China Exposes Rampant Data Fraud in Provinces
After a decade of crackdowns on statistical fraud, the accuracy of China’s economic data has gotten no better and may be getting worse, official findings suggest.
A report presented to China’s top legislature on June 20 found an astonishingly high incidence of false economic data provided by local enterprises and officials to the National Bureau of Statistics (NBS).
The findings may raise doubts about the true strength of China’s economy as it enters the early rounds of a trade war with the United States.
Bloomberg Economics has estimated that the first tit-for-tat tariffs affecting U.S. $34 billion (225 billion yuan) of trade on both sides would lower China’s gross domestic product by 0.2 percent points, making only a slight macroeconomic dent.
“I see minimal macro shock at this stage,” Scott Kennedy, deputy director of China studies at the Center for Strategic and International Studies in Washington said by email on Friday.
If retaliatory steps escalate, GDP growth could be cut by half a percentage point, Bloomberg News said last week.
But during China’s unacknowledged slump in 2015, economists estimated that the NBS was overstating GDP by a far larger amount, as much as 2 to 3 percentage points, as it reported steady growth of 6.9 percent.
After recovery, China posted the same rate for 2017. The official rate so far this year remains nearly unchanged at 6.8 percent, posing questions about the data behind such rock-solid results.
The NBS’s own investigations inspire little confidence in the numbers at a time when China’s economic strength may be tested.
Since 2017, the NBS has inspected 2,051 companies and 2,942 fixed-asset investment projects with “abnormal data,” state media reported.
The agency found that figures were “severely fabricated” at 1,195 of the companies, or 58 percent of those inspected, the official English-language China Daily said.
The investigation exposed even higher falsification rates among the investment projects with serious fraud in 2,775 cases, or 94 percent, of those examined.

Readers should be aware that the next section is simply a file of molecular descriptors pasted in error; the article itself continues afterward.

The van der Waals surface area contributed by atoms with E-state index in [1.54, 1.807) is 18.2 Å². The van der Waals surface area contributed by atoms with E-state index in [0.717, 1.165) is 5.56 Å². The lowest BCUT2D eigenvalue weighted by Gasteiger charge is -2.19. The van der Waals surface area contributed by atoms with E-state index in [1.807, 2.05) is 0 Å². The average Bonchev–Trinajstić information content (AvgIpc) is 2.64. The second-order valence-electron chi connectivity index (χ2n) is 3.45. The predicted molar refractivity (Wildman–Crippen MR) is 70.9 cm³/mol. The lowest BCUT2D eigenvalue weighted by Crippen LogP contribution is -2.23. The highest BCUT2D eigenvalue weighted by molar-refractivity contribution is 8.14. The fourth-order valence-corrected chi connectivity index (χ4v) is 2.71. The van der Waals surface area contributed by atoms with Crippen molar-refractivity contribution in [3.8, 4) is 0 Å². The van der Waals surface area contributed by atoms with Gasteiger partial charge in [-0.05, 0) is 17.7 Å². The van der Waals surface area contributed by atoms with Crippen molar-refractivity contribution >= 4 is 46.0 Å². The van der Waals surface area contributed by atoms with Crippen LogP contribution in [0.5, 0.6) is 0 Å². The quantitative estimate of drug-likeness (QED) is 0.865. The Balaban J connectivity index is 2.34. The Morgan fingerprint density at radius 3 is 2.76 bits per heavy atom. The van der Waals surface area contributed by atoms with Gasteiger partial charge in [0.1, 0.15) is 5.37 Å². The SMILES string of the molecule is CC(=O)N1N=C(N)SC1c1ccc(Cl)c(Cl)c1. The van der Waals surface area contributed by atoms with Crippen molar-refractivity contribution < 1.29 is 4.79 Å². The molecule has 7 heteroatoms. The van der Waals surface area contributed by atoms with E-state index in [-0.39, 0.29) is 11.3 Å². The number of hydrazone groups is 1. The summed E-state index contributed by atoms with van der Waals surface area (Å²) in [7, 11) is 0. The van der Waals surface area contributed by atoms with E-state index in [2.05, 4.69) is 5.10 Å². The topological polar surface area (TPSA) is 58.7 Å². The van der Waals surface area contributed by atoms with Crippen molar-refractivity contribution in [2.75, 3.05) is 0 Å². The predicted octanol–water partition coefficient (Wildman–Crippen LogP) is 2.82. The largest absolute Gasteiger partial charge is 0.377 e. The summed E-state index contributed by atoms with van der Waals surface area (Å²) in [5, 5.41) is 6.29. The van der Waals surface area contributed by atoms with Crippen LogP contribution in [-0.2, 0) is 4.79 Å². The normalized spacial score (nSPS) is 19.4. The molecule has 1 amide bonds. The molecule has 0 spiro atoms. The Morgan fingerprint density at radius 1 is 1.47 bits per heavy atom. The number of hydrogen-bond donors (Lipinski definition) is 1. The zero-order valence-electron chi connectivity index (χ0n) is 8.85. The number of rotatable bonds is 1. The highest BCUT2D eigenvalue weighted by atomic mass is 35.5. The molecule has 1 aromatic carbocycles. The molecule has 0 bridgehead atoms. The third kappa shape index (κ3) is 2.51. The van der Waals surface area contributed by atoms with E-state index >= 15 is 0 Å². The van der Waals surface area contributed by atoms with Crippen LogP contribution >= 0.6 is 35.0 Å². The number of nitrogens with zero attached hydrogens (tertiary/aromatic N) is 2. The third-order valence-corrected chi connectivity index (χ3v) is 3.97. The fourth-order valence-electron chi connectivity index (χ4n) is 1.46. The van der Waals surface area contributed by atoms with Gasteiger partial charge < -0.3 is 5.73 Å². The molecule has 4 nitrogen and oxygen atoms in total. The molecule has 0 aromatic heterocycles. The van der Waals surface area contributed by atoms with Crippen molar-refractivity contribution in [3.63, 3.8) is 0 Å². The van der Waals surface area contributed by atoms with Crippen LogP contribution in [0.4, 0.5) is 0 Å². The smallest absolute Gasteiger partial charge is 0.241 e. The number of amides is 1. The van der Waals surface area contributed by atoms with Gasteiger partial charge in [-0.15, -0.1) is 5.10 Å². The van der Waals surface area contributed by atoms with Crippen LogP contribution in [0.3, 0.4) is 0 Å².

The findings by the NBS Statistical Law Enforcement Supervision Bureau, presented to the Standing Committee of the National People’s Congress (NPC), were also notable for the size and degree of the violations.
Companies in the privileged Port Economic Zone of northeast Tianjin city’s Binhai New Area were found to have inflated their data by an average of 56 times the real levels, the inspectors said.
Inner Mongolia’s Kailu County pumped up its data by a factor of 10, while enterprises in Xifeng County in northern Liaoning province multiplied its results by 6.7 times, according to the report.
While cases of data-faking in industrial production figures have become common over the years, the latest findings stand out in several respects.
The persistence of falsification points to either local defiance of the central government or inability to fix the system despite countless efforts and threats to implement reforms.
The report on industrialized Liaoning province, for example, comes a year and a half after the governor, Chen Qiufa, admitted that fiscal data was inflated from 2011 through 2014.
The continuing problem in the province may have special significance due to Premier Li Keqiang’s frequently-quoted comments on official statistics as “man-made” and “for reference only” in 2007, when he served as Liaoning’s Communist Party secretary.
Li may have unwittingly raised the pressure for overstating gross domestic product figures in Liaoning and neighboring Jilin and Heilongjiang provinces during a 2015 visit, when he blasted officials for letting equipment stand idle, not contributing more to the national economy, and raising the risk of social instability.
Similarly, the new report on Tianjin followed one day after Vice Premier Han Zheng conducted an inspection tour of the city, urging the Binhai New Area to “make greater contributions” to development in the region that includes Beijing and Hebei province.
Whether this was a case of bad timing in light of the falsification report or a downplaying of its implications remains to be seen. People’s Daily had already reported in January that the special zone’s GDP in 2016 was overstated by about one-third.
Also in January, Inner Mongolia cut its industrialized output figure for 2016 by 40 percent due to earlier falsifications, the official Xinhua news agency and Reuters said at the time.
The continuing and perhaps even greater violations in Liaoning, Tianjin and Inner Mongolia raise doubts about whether the central government’s many crackdowns are serious, or compromised by its own drive for growth.
Whatever the answer, the new report shows no sign that enforcement has reduced data fraud at the grassroots level.